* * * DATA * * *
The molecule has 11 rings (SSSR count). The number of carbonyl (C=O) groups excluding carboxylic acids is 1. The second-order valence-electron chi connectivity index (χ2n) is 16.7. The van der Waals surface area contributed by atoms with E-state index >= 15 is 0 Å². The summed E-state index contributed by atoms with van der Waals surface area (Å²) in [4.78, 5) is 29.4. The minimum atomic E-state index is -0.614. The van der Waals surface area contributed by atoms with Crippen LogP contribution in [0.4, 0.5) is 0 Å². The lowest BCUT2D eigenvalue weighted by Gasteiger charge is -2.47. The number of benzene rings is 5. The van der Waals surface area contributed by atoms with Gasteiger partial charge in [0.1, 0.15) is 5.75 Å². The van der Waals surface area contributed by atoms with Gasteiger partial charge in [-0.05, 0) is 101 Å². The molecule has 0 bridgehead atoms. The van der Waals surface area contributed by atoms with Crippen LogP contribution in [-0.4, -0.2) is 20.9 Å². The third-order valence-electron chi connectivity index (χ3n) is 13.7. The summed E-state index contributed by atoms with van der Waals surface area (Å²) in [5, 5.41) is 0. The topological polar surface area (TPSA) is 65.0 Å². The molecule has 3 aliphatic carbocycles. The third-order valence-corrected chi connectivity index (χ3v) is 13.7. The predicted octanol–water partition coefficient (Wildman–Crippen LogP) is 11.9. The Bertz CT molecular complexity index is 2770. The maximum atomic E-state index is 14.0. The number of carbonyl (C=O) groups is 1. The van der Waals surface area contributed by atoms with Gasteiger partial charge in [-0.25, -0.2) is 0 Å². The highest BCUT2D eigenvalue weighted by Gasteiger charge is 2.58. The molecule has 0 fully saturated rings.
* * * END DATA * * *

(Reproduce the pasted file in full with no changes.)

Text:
The molecule has 11 rings (SSSR count). The number of carbonyl (C=O) groups excluding carboxylic acids is 1. The second-order valence-electron chi connectivity index (χ2n) is 16.7. The van der Waals surface area contributed by atoms with E-state index >= 15 is 0 Å². The summed E-state index contributed by atoms with van der Waals surface area (Å²) in [4.78, 5) is 29.4. The minimum atomic E-state index is -0.614. The van der Waals surface area contributed by atoms with Crippen LogP contribution in [0.4, 0.5) is 0 Å². The lowest BCUT2D eigenvalue weighted by Gasteiger charge is -2.47. The number of benzene rings is 5. The van der Waals surface area contributed by atoms with Gasteiger partial charge in [0.1, 0.15) is 5.75 Å². The van der Waals surface area contributed by atoms with Gasteiger partial charge in [-0.05, 0) is 101 Å². The molecule has 0 bridgehead atoms. The van der Waals surface area contributed by atoms with Crippen LogP contribution in [-0.4, -0.2) is 20.9 Å². The third-order valence-electron chi connectivity index (χ3n) is 13.7. The summed E-state index contributed by atoms with van der Waals surface area (Å²) in [5, 5.41) is 0. The topological polar surface area (TPSA) is 65.0 Å². The molecule has 3 aliphatic carbocycles. The third-order valence-corrected chi connectivity index (χ3v) is 13.7. The predicted octanol–water partition coefficient (Wildman–Crippen LogP) is 11.9. The Bertz CT molecular complexity index is 2770. The maximum atomic E-state index is 14.0. The number of carbonyl (C=O) groups is 1. The van der Waals surface area contributed by atoms with Gasteiger partial charge in [-0.25, -0.2) is 0 Å². The highest BCUT2D eigenvalue weighted by Gasteiger charge is 2.58. The molecule has 0 fully saturated rings.